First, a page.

18
    Thanked in
    18 Posts

    Re: Front end alignment

    Mine is simpler...

    Just sight the front tires to the rear like you are aiming a rifle. If you can hit a target at 100 yards, your eyes can easily sight toe in at 7 feet. The front tires should sight to a spot within about 1/2" outside the rear tires.
    Last edited by CJD; 03-23-2017 at 08:31 AM.
    John

    1955 TR2

  7. #7
    Obi Wan Sarastro's Avatar
    Join Date
    Jul 2006
    Location
    Long Beach, California
    Posts
    2,276
    Thanks Thanks Given 
    1
    Thanks Thanks Received 
    4
    Thanked in
    4 Posts

    Re: Front end alignment

    Here's the method I use. I've used it on my TD and my Porsche.

    http://www.nonlintec.com/mgtd/suspension/#steering

    (Scroll down a little.)

    This only works if your tires have a narrow groove for the string that holds the plumb bobs. But if your tires don't have such a groove, you can use a wider one and stick something in the groove to hold the string against one edge.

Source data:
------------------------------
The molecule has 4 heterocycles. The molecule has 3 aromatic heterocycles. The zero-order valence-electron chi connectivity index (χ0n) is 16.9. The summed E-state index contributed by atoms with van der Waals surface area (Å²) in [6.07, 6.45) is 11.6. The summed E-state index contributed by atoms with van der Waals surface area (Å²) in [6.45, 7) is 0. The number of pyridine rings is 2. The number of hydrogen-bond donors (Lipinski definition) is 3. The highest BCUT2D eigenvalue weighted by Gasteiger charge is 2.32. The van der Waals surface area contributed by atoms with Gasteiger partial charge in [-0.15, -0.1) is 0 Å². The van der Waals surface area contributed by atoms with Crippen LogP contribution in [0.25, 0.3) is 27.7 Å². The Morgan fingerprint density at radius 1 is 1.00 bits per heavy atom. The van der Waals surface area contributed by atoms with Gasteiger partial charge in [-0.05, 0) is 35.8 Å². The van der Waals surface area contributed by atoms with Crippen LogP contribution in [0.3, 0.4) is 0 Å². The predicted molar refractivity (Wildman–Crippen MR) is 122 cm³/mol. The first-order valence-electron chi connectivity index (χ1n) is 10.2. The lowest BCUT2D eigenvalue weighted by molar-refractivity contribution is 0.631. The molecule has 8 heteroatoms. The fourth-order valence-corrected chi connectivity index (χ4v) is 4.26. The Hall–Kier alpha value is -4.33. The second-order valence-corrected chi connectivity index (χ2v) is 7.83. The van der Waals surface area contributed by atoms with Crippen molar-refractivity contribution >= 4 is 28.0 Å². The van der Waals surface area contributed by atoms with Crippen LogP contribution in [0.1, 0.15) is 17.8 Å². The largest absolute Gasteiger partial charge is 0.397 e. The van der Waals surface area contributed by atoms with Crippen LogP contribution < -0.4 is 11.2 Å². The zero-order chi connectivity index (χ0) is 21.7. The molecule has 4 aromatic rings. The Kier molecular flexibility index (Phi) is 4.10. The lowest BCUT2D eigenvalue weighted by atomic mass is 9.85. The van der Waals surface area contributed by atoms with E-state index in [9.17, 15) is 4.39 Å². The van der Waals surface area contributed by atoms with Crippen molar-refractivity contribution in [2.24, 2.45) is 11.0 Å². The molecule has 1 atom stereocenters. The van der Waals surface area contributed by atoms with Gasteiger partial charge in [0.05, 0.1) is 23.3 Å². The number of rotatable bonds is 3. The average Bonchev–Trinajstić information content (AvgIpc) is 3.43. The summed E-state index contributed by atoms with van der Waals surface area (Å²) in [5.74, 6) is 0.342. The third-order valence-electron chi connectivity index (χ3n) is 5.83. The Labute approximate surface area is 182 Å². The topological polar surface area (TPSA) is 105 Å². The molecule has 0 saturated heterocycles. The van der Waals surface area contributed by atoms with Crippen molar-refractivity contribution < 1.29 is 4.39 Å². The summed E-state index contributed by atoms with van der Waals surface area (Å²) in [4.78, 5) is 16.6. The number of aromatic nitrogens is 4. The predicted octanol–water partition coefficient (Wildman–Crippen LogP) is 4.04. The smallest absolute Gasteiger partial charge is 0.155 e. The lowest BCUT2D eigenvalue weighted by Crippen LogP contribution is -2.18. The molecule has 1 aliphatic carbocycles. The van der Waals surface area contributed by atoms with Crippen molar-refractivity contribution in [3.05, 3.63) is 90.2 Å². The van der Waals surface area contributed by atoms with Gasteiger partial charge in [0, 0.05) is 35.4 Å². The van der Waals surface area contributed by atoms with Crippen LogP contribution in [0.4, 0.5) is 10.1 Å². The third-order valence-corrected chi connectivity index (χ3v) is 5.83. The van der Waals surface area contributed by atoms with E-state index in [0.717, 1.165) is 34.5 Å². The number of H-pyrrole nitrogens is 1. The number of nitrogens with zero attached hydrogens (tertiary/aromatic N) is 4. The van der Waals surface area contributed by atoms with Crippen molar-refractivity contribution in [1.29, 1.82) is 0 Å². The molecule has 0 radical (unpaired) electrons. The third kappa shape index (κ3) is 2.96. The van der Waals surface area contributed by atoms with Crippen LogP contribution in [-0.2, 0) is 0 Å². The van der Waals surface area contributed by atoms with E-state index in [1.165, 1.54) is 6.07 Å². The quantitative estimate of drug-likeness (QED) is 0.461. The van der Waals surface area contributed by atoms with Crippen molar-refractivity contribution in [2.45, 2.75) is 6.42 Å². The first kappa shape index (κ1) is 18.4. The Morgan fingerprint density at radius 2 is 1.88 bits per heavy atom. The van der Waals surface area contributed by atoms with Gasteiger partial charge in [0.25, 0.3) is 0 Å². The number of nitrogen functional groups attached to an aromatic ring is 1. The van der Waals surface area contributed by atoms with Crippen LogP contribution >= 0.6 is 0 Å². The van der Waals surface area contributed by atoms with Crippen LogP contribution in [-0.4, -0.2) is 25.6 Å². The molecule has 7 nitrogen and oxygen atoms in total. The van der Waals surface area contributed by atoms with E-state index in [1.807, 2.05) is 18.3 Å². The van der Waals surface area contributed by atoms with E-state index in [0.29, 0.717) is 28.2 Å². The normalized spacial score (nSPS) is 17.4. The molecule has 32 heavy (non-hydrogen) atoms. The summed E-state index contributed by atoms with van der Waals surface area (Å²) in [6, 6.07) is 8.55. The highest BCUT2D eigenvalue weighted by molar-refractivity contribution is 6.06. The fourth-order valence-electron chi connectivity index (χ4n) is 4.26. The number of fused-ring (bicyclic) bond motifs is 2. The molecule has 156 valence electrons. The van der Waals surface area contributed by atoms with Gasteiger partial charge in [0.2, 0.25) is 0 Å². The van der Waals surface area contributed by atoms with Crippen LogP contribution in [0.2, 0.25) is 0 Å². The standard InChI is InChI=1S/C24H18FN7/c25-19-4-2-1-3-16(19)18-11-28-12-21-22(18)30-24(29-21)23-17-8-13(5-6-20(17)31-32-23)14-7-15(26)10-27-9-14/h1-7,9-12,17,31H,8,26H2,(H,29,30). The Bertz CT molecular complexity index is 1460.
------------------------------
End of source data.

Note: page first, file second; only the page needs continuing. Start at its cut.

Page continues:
Last edited by Sarastro; 03-23-2017 at 12:24 AM.
    Steve Maas
    1966 Triumph TR4A, undergoing restoration: http://www.nonlintec.com/tr4a
    1952 MG TD, restoration completed 2014, sold 2016: http://www.nonlintec.com/mgtd
    1960 Austin-Healey "Bugeye" Sprite, sold 2010: http://www.nonlintec.com/sprite
    1967 Porsche 912: http://www.nonlintec.com/porsche

  8. #8
    Yoda martx-5's Avatar
    Join Date
    Jul 2002
    Location
    Kings Park, NY
    Posts
    6,516
    Thanks Thanks Given 
    0
    Thanks Thanks Received 
    3
    Thanked in
    3 Posts

    Re: Front end alignment